I've just replaced the clutch and slave cylinder (M5OD) on my '93 Ranger 4.0l SuperCab. I'm having a problem bleeding the system. I've heard that they can be a pain in the butt.
Here's my problem:
I have two different procedures that totally contradict one another. The first one states that: "Before performing any service that requires removal of the slave cylinder, the master cylinder and pushrod must be disconnected from the clutch pedal. If not disconnected, permanent damage to the master cylinder assembly will occur if the clutch pedal is depressed while the slave cylinder is disconnected." Basically this procedure says: Open the bleeder and let it run.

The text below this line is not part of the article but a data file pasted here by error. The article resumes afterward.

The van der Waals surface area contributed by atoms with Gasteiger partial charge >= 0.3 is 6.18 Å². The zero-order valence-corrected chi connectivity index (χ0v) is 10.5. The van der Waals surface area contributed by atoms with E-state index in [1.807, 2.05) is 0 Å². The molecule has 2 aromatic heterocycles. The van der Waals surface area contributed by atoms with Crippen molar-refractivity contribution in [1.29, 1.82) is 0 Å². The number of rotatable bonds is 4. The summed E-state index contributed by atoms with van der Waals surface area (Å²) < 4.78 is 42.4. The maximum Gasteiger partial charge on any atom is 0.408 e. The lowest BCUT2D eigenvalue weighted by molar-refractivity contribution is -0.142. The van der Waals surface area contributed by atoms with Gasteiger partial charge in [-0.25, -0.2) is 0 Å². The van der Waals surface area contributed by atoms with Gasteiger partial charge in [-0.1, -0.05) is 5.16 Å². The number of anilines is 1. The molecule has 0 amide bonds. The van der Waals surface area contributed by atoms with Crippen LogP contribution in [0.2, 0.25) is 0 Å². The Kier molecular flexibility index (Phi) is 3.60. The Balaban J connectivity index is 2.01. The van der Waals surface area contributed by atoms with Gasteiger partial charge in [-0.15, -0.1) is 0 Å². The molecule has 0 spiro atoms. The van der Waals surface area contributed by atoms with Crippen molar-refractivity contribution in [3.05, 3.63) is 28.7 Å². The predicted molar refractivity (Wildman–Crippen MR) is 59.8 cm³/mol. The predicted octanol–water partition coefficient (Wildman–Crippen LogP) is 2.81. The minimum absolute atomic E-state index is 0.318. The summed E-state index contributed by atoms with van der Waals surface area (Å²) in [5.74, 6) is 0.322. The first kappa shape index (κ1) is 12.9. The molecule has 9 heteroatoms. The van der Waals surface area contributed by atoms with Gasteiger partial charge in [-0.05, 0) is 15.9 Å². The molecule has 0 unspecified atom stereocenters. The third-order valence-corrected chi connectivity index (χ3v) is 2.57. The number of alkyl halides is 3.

The other procedure I have states (in short) to:
1. Disconnect the coupling at the transmission with a coupling disconnect tool
3. Remove cap and diaphragm and fill reservoir to the step
Do you have a visible bleeder valve at the transmission? I'm not sure the exact procedure for this, but pump the clutch in and out several times, then hold it on the floor. Have someone else crack open the bleeder valve for maybe a second. Repeat this until the pedal gets firm, making sure to keep the master cylinder full of brake fluid. Gravity bleeding it at first may help get it bled faster too. That's where you open the bleeder valve and just let gravity pull the fluid down the line from the master cylinder. Then bleed it normally to get the remaining air out. Hope this helps, I don't have a lot of experience with these clutches, but I think that might work.